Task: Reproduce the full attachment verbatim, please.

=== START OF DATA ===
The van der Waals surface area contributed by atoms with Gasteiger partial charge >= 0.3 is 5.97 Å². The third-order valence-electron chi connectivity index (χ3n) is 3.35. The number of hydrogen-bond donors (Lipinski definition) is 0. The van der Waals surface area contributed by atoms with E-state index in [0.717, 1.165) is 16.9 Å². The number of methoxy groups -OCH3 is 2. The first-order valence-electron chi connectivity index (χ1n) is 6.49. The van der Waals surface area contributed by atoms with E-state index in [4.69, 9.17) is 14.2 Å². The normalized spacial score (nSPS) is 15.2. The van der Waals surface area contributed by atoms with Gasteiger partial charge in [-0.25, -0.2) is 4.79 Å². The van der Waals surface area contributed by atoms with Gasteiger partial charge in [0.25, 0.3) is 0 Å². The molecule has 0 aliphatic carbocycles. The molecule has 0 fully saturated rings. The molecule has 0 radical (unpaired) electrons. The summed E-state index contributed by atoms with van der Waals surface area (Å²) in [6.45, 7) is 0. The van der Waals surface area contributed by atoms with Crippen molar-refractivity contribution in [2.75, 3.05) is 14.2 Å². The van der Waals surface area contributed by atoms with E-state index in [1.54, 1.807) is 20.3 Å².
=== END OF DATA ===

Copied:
The van der Waals surface area contributed by atoms with Gasteiger partial charge >= 0.3 is 5.97 Å². The third-order valence-electron chi connectivity index (χ3n) is 3.35. The number of hydrogen-bond donors (Lipinski definition) is 0. The van der Waals surface area contributed by atoms with E-state index in [0.717, 1.165) is 16.9 Å². The number of methoxy groups -OCH3 is 2. The first-order valence-electron chi connectivity index (χ1n) is 6.49. The van der Waals surface area contributed by atoms with E-state index in [4.69, 9.17) is 14.2 Å². The normalized spacial score (nSPS) is 15.2. The van der Waals surface area contributed by atoms with Gasteiger partial charge in [-0.25, -0.2) is 4.79 Å². The van der Waals surface area contributed by atoms with Gasteiger partial charge in [0.25, 0.3) is 0 Å². The molecule has 0 aliphatic carbocycles. The molecule has 0 fully saturated rings. The molecule has 0 radical (unpaired) electrons. The summed E-state index contributed by atoms with van der Waals surface area (Å²) in [6.45, 7) is 0. The van der Waals surface area contributed by atoms with Crippen molar-refractivity contribution in [2.75, 3.05) is 14.2 Å². The van der Waals surface area contributed by atoms with E-state index in [1.54, 1.807) is 20.3 Å².